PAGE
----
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Children who regularly complete homework have better school outcomes than children who do not.   Homework has a number of potential benefits including consolidation of what has been learned in lessons, preparation for subsequent lessons and tests, and the development of independent learning skills.

(EEF Parental Engagement Guidance Report)

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Parents who engage their children in books prepare them to become committed and enthusiastic readers: they can transform their attitudes to reading.

(excerpt from the Reading Framework)


Our expectations are very clear; reading skills need to be practised at home and parent and carer support with this plays an essential role.  We support parents to achieve this by running reading workshops for parents throughout the year, working with teachers.

One of the most important ways to support your children from home, is sharing books and reading together daily.  Here are some useful websites with tips for reading at home: The Book TrustBBC BitesizeOxford Owl.


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We believe homework needs to be targeted on specific knowledge and skills and be easy to administer in order to have a worthwhile impact. As such, the 3 forms of homework listed below are the only homework expected in Stepney Park. However, where teachers feel that additional homework may be helpful for children (e.g. additional handwriting practice or additional maths practice in year 6), they have the autonomy to choose and set this.

  • Daily Reading. Children across the school are expected to read daily, though the specific expectations vary according to children’s year group:

    • Nursery. Children take home books from school to read with their parents. These books are changed twice a week. If children learn the first 8GPCs, they also take home decodable including these GPCs to support their phonics progression.

    • Reception. Children take home a decodable book, matched to the phonics they have learnt to support progression, and a book of their choice to share with parents. These books are changed twice a week.

    • Year 1. Children take home a decodable book, matched to the phonics they have learnt to support progression, and a book of their choice to share with parents. For children who have completed the phonics programme, banded books are used. These books are changed twice a week.

    • Year 2. Children take home a banded book, which is changed twice a week, in addition to a book of their choice. For children who have not completed the phonics programme, decodable books matched to the phonics they have learnt are used to support progression.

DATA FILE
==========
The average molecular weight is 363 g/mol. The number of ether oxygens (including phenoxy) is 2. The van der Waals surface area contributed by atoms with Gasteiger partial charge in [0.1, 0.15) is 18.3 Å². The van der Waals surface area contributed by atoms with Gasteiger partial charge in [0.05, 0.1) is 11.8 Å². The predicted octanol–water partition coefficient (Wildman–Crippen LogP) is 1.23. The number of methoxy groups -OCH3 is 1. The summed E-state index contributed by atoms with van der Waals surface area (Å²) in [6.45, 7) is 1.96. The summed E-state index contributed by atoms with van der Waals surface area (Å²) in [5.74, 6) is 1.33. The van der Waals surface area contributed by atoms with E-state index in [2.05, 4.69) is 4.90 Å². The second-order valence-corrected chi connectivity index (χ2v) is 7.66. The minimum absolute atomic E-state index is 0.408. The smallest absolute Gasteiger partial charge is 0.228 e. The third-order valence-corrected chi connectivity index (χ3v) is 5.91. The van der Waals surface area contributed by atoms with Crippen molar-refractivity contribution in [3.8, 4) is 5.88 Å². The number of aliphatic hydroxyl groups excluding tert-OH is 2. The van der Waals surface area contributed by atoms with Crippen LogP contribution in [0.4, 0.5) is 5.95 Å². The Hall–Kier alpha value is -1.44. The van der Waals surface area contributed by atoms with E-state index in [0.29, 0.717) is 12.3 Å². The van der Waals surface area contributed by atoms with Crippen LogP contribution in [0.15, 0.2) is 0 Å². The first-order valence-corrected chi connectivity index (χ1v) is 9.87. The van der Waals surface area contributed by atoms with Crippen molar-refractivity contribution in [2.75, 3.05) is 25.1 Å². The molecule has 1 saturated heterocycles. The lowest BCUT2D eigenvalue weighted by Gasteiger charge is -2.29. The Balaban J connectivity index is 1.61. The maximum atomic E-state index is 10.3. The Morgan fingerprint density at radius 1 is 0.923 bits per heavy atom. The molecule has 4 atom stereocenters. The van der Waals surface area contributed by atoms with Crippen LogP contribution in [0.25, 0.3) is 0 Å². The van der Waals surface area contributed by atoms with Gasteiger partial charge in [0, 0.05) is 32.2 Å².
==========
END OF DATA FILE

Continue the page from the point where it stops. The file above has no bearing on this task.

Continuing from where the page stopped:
• Key Stage 2 (Y3,4,5, and 6). Children are expected to read for at least 20 minutes per day. We use Accelerated Reader across key stage 2 to monitor children’s reading at home. Children are supported to choose books that are an appropriate level for them to read.

  • Maths Homework. Maths homework is focussed on children memorising number facts that form the foundation for later learning, and practising basic skills:

    • Years 1 and 2. Children learn number bonds of a progressively complex nature. This homework is generally set on Numbots.

    • Years 3 and 4. Children learn their times tables, generally using Times Tables Rockstars. Children should practice their times tables daily, which is checked by teachers to ensure engagement is high.

    • Years 5 and 6. If children are not yet secure in their times tables (scoring 25/25 on the Soundcheck), they must continue to practise their times tables daily. For those whose times tables knowledge is secure, children have a weekly set of arithmetic questions to practise and embed basic skills to ensure accuracy. This is completed on Google forms to ensure it is manageable. To prepare children for secondary school, any children who do not complete their homework miss a lunchtime to complete it.

Our Family Homework section has a range of great ideas for developing creative learning at home. 

We encourage all parents to support their children to access their homework, talking to them about it and supporting them to complete it.  See the video below for more information on supporting at home.

Supporting at Home

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Watch this short video from Louisa, one of our Assistant Headteacher's and Parental Engagement lead.  It will offer tips and advice for supporting your children at home.